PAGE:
Thursday, July 7, 2011

LASERS Response to Times-Picayune Editorial

The Sunday, June 26 2011 edition of the New Orleans Times-Picayune featured an editorial describing the just ended 2011 Legislative Session as "a failure in addressing the structural imbalances in state government."

The piece went on to say that readers should "consider the gargantuan debt of the state retirement system.  Governor Jindal's modest proposal to raise retirement contributions by 3 percent for most employees failed to pass.  Lawmakers should not pat themselves on the back for kicking this fiscal can down the road."

LASERS Executive Director Cindy Rougeou responded to this view with the following letter to the editor which was printed yesterday in the Times-Picayune.

In reference to your editorial, I would like to point out some realities about public pension systems that were ignored.

First, lawmakers were wrongly criticized for not addressing the debt of the Louisiana State Employees' Retirement System. Instead of "kicking the can down the road," as claimed, the Legislature passed House Bill 384 to reduce system Unfunded Accrued Liability (or debt). It requires, by a constitutional amendment that will be on the Oct. 22 ballot, that a portion of future state surpluses be dedicated to pay down the accrued debt. That debt has been accumulating since the establishment of the retirement systems. While our system has rebounded from the great recession, and part of the debt was caused by market losses, the greatest portion came from the failure in decades past of the state to make its required employer contributions.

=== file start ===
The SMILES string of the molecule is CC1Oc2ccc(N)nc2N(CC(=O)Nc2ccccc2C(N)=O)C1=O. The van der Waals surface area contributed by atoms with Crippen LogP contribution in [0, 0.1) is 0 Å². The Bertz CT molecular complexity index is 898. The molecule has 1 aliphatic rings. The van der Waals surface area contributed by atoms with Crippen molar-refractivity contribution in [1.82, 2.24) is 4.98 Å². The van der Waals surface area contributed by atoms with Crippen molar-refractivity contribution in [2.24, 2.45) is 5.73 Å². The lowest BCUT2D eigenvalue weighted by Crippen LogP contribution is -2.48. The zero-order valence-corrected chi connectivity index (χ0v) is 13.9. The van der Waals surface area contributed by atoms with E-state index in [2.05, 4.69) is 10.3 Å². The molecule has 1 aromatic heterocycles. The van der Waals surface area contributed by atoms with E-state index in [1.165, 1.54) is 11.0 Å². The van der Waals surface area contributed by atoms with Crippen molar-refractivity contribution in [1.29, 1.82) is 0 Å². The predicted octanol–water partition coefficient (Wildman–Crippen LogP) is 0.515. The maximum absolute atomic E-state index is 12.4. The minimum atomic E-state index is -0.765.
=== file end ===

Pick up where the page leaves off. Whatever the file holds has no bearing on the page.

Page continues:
There have actually been numerous and significant reforms in previous legislative sessions to address the debt and to improve and reduce pension costs, including increased employee contributions. LASERS supported major reforms. It is unfortunate that these reforms continue to be ignored.

With respect to the failed proposal to increase employee contributions by 3 percent, House Speaker Jim Tucker correctly ruled the matter a tax, thus requiring a two-thirds vote of the Legislature. The defined contribution concept was studied extensively last year; the Legislature brought in national experts and concluded that the shift would actually cost the state more money.

Three constitutional amendments have been passed and five major legislative reforms have been implemented to reduce both the debt and the cost of pension benefits. Something is being done. And please remember that the public work force serves an invaluable function in providing services to their fellow taxpayers.

Cindy Rougeou
Executive director
Louisiana State Employees' Retirement System

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